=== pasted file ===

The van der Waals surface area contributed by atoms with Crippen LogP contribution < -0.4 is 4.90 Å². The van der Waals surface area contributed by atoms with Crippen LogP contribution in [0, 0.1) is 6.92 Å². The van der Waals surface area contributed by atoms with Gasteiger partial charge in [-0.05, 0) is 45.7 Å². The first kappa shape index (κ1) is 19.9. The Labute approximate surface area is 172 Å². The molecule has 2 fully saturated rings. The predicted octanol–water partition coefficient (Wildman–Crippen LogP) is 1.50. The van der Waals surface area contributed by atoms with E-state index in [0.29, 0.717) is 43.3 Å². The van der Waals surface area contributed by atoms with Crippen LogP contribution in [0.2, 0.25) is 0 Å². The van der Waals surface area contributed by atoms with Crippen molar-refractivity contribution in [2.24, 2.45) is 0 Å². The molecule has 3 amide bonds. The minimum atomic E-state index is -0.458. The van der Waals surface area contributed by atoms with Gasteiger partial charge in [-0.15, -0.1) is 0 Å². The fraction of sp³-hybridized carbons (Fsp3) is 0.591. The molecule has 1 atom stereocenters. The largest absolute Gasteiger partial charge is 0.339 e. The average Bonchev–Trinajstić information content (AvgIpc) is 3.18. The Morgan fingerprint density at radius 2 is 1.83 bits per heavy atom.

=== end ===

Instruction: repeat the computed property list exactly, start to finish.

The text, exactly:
The van der Waals surface area contributed by atoms with Crippen LogP contribution < -0.4 is 4.90 Å². The van der Waals surface area contributed by atoms with Crippen LogP contribution in [0, 0.1) is 6.92 Å². The van der Waals surface area contributed by atoms with Gasteiger partial charge in [-0.05, 0) is 45.7 Å². The first kappa shape index (κ1) is 19.9. The Labute approximate surface area is 172 Å². The molecule has 2 fully saturated rings. The predicted octanol–water partition coefficient (Wildman–Crippen LogP) is 1.50. The van der Waals surface area contributed by atoms with E-state index in [0.29, 0.717) is 43.3 Å². The van der Waals surface area contributed by atoms with Crippen LogP contribution in [0.2, 0.25) is 0 Å². The van der Waals surface area contributed by atoms with Crippen molar-refractivity contribution in [2.24, 2.45) is 0 Å². The molecule has 3 amide bonds. The minimum atomic E-state index is -0.458. The van der Waals surface area contributed by atoms with Gasteiger partial charge in [-0.15, -0.1) is 0 Å². The fraction of sp³-hybridized carbons (Fsp3) is 0.591. The molecule has 1 atom stereocenters. The largest absolute Gasteiger partial charge is 0.339 e. The average Bonchev–Trinajstić information content (AvgIpc) is 3.18. The Morgan fingerprint density at radius 2 is 1.83 bits per heavy atom.